Blast From The Past
The Cricket’s Quartet is meant to be an “inspiring musical experience that makes you feel like youâ€šÃ„Ã´re leaving one world and entering another â€šÃ„Ã¬ a colorful, whimsical and imaginative place…,” according to Meaghan Smith’s website. She accomplishes this in more ways than one, from the album’s art nouveau cover to its sometimes-awkward use of unconventional instruments.Smith’s biggest influences come from the bygone eras of the Roaring Twenties, the Great Depression, and the New Deal. She combines elements of old-timey jazz, swing, and pop to produce vocally simplistic but musically complex songs that transport the listener to a prohibition-era cabaret. While her strong, poised voice shines across every song, it sometimes becomes overpowered by the hodgepodge of sounds packed into each track, from whistling to record scratching.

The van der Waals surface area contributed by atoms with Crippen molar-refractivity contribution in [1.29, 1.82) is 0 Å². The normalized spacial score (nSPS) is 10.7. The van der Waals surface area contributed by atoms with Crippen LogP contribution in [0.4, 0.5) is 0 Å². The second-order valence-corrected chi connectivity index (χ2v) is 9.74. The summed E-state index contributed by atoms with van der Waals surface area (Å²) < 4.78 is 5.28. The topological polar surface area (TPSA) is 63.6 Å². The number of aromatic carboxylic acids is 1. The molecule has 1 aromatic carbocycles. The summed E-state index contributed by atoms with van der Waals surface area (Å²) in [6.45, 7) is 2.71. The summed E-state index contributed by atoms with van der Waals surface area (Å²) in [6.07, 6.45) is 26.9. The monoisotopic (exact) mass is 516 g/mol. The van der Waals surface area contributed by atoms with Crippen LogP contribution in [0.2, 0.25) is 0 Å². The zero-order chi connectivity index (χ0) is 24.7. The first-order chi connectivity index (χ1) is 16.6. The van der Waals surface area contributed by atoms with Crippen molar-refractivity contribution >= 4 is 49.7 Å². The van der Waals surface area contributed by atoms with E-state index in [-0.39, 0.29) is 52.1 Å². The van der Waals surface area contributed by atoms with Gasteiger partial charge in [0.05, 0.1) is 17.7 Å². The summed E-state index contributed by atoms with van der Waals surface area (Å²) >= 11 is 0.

This is especially apparent on “A Little Love,” a song with a few too many quirky noises sandwiched between an acoustic guitar introduction and a string quartet. The electronic additions, finger snapping, and accordion-like interludes add some modernity to an otherwise old fashioned EP, but also distract the listener from Smith’s playful voice and lyrics.
Smith regains attention with the big band sound of “If You Asked Me,” a sing-and-dance-along swing tune featuring an excellent horn section and xylophone solo. The song is also accompanied by an innovative video on the singer’s website.
She rounds out The Cricket’s Quartet with the gentle whistling and piano of “I Know,” which is also highlighted by the smooth sound of a clarinet, and “Drifted Apart,” a ballad with more of a bland simplicity than a taste of yesteryear. Perhaps Meaghan Smith tried to pack too much into only four songs, but this debut EP showcases her creativity and promising future as a singer-songwriter.